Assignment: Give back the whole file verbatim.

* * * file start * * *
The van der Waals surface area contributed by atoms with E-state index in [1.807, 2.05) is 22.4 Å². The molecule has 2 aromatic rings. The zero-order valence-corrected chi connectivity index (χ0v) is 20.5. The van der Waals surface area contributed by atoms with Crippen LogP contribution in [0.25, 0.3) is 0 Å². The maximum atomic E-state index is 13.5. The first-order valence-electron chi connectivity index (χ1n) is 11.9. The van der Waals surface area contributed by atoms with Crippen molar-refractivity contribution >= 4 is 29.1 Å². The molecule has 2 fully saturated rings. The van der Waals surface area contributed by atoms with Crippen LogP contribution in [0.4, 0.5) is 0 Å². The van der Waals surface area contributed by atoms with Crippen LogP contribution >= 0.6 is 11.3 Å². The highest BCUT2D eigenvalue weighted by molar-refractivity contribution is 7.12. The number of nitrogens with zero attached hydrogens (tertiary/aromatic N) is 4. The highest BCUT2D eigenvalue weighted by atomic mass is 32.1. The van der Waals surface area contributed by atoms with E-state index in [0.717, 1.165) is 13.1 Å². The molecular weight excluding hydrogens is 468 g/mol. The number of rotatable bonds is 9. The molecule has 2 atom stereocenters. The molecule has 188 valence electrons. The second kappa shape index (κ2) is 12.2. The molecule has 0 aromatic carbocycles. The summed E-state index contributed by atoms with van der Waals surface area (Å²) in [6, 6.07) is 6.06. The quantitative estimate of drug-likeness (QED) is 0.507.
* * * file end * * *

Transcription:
The van der Waals surface area contributed by atoms with E-state index in [1.807, 2.05) is 22.4 Å². The molecule has 2 aromatic rings. The zero-order valence-corrected chi connectivity index (χ0v) is 20.5. The van der Waals surface area contributed by atoms with Crippen LogP contribution in [0.25, 0.3) is 0 Å². The maximum atomic E-state index is 13.5. The first-order valence-electron chi connectivity index (χ1n) is 11.9. The van der Waals surface area contributed by atoms with Crippen molar-refractivity contribution >= 4 is 29.1 Å². The molecule has 2 fully saturated rings. The van der Waals surface area contributed by atoms with Crippen LogP contribution in [0.4, 0.5) is 0 Å². The van der Waals surface area contributed by atoms with Crippen LogP contribution >= 0.6 is 11.3 Å². The highest BCUT2D eigenvalue weighted by molar-refractivity contribution is 7.12. The number of nitrogens with zero attached hydrogens (tertiary/aromatic N) is 4. The highest BCUT2D eigenvalue weighted by atomic mass is 32.1. The van der Waals surface area contributed by atoms with E-state index in [0.717, 1.165) is 13.1 Å². The molecular weight excluding hydrogens is 468 g/mol. The number of rotatable bonds is 9. The molecule has 2 atom stereocenters. The molecule has 188 valence electrons. The second kappa shape index (κ2) is 12.2. The molecule has 0 aromatic carbocycles. The summed E-state index contributed by atoms with van der Waals surface area (Å²) in [6, 6.07) is 6.06. The quantitative estimate of drug-likeness (QED) is 0.507.